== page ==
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March 31, 2013 12:55 pm

Knesset Member Demands Turkish Apology for Struma Sinking

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Knesset member Moshe Feiglin (pictured) demanded a Turkish apology to Israel for the sinking of 1942 sinking of the MV Struma, amid Israel's apology for the 2010 Mavi Marmara incident. Photo: Wikimedia Commons.

Amid the continuing aftermath of Israel’s apology to Turkey for the May 2010 Gaza flotilla incident, Likud Member of Knesset Moshe Feiglin demanded on Sunday that Turkey apologize for the February 1942 sinking of the MV Struma in the Black Sea, Israel Hayom reported.

In mid-December 1941, more than 700 Jews boarded the Struma at the Romanian port of Constanta with the intention of sailing to British-controlled Palestine despite British limitations on Jewish immigration. On Dec. 16, the Sturma reached Istanbul. There, the Struma’s passengers learned both that they would not receive visas from the British to enter Palestine and that they would not be permitted to go ashore in Turkey.

The Struma was quarantined in the Istanbul harbor for more than two months. On February 23, 1942, Turkey towed the ship and its passengers out to international waters in the Black Sea and abandoned it there, even though the Struma’s engine was not working. The next day, the Struma sunk, killing everyone on board except one. It is believed that the Struma either hit a mine or was mistakenly torpedoed by a Soviet submarine.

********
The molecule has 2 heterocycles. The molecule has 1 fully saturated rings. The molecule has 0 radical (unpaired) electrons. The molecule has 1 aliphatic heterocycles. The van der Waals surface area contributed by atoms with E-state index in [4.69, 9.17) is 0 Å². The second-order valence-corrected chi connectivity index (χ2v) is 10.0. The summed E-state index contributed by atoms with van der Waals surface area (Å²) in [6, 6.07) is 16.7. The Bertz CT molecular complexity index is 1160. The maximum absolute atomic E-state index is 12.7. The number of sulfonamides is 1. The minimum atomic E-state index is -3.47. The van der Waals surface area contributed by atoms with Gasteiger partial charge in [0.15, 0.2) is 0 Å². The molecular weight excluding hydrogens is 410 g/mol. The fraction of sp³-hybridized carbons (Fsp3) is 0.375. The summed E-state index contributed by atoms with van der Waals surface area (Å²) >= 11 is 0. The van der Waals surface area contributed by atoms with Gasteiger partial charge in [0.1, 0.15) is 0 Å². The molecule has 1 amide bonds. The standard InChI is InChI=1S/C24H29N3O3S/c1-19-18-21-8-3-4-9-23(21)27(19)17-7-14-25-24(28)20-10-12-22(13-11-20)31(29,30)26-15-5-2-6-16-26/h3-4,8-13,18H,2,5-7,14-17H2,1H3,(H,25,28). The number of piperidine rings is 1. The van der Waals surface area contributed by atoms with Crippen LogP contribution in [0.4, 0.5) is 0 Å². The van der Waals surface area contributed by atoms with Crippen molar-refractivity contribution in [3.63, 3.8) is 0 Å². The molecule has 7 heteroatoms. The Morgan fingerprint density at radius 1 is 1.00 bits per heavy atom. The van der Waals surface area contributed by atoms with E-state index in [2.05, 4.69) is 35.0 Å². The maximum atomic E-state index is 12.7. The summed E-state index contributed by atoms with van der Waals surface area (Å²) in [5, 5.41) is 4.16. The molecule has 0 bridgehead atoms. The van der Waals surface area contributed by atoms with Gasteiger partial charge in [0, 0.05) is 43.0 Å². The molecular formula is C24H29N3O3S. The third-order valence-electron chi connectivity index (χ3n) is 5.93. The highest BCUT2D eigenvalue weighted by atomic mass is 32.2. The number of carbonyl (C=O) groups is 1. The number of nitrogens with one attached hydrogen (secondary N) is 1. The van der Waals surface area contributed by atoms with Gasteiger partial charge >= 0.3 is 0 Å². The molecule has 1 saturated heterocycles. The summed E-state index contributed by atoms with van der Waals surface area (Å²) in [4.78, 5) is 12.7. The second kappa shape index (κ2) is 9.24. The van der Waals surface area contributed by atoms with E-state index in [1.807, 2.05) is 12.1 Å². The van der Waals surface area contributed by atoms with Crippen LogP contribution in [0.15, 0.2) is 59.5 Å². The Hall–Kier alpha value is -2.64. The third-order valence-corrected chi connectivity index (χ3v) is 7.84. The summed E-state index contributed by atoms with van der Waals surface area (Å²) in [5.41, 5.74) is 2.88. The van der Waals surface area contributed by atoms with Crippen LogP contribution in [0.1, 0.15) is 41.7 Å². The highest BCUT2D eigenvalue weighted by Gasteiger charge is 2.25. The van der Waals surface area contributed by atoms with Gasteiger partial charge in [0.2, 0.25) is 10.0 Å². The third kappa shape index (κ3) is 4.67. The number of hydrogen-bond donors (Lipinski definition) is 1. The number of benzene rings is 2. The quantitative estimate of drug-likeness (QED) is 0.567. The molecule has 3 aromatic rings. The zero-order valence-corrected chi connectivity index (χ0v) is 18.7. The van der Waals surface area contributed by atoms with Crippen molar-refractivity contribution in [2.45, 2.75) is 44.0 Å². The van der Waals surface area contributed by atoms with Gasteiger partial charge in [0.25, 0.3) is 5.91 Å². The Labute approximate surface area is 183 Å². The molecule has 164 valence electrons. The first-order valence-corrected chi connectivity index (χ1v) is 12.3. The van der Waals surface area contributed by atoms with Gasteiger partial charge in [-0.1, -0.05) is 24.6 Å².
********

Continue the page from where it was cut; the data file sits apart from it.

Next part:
On Sunday, Feiglin wrote a Facebook post, linked to his Twitter feed, titled “Demand for an apology from the Turks,” in which he detailed the Struma sinking. Feiglin concluded his post by saying, “The truth is that we don’t need an apology! And also not financial compensation. The Jewish people have a special skill. They know how to remember!”

Turkish Prime Minister Recep Tayyip Erdoğan, clarifying initial reports that Turkey-Israel ties had been normalized following his conversation with Israeli Prime Minister Benjamin Netanyahu, has said that those ties would not be fully restored until Israel both provides financial compensation for the nine Turkish citizens who died in the Mavi Marmara altercation and ends its blockade on Gaza. The Turks who died in the flotilla incident had attacked Israeli soldiers on board, and a subsequent United Nations report confirmed the legality of Israel’s blockade.

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